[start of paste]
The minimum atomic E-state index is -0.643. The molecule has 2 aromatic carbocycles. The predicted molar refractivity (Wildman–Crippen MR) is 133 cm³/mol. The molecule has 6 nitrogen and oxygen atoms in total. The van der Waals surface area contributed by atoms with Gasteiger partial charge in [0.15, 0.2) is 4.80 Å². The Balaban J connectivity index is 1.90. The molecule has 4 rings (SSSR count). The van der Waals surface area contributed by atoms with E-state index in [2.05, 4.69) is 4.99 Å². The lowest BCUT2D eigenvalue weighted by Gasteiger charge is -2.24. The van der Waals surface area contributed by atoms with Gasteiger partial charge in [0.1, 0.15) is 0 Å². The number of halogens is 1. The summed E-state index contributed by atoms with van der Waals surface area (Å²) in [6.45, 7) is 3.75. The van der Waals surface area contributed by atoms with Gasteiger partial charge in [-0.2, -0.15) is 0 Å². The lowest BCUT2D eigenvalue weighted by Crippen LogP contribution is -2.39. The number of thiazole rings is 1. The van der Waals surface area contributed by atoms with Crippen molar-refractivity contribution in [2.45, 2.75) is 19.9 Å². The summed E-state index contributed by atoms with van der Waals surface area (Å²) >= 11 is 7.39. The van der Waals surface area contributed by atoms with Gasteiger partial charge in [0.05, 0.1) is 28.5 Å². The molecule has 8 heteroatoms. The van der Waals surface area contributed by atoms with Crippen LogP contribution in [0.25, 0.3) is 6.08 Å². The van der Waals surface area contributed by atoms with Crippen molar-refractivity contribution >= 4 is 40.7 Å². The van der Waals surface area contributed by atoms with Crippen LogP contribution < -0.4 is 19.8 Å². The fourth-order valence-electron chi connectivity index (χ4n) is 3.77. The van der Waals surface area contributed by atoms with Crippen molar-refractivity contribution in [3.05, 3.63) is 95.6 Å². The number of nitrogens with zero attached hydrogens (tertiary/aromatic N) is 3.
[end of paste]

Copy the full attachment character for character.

The minimum atomic E-state index is -0.643. The molecule has 2 aromatic carbocycles. The predicted molar refractivity (Wildman–Crippen MR) is 133 cm³/mol. The molecule has 6 nitrogen and oxygen atoms in total. The van der Waals surface area contributed by atoms with Gasteiger partial charge in [0.15, 0.2) is 4.80 Å². The Balaban J connectivity index is 1.90. The molecule has 4 rings (SSSR count). The van der Waals surface area contributed by atoms with E-state index in [2.05, 4.69) is 4.99 Å². The lowest BCUT2D eigenvalue weighted by Gasteiger charge is -2.24. The van der Waals surface area contributed by atoms with Gasteiger partial charge in [0.1, 0.15) is 0 Å². The number of halogens is 1. The summed E-state index contributed by atoms with van der Waals surface area (Å²) in [6.45, 7) is 3.75. The van der Waals surface area contributed by atoms with Gasteiger partial charge in [-0.2, -0.15) is 0 Å². The lowest BCUT2D eigenvalue weighted by Crippen LogP contribution is -2.39. The number of thiazole rings is 1. The van der Waals surface area contributed by atoms with Crippen molar-refractivity contribution in [2.45, 2.75) is 19.9 Å². The summed E-state index contributed by atoms with van der Waals surface area (Å²) >= 11 is 7.39. The van der Waals surface area contributed by atoms with Gasteiger partial charge in [0.05, 0.1) is 28.5 Å². The molecule has 8 heteroatoms. The van der Waals surface area contributed by atoms with Crippen LogP contribution in [0.25, 0.3) is 6.08 Å². The van der Waals surface area contributed by atoms with Crippen molar-refractivity contribution >= 4 is 40.7 Å². The van der Waals surface area contributed by atoms with Crippen LogP contribution < -0.4 is 19.8 Å². The fourth-order valence-electron chi connectivity index (χ4n) is 3.77. The van der Waals surface area contributed by atoms with Crippen molar-refractivity contribution in [3.05, 3.63) is 95.6 Å². The number of nitrogens with zero attached hydrogens (tertiary/aromatic N) is 3.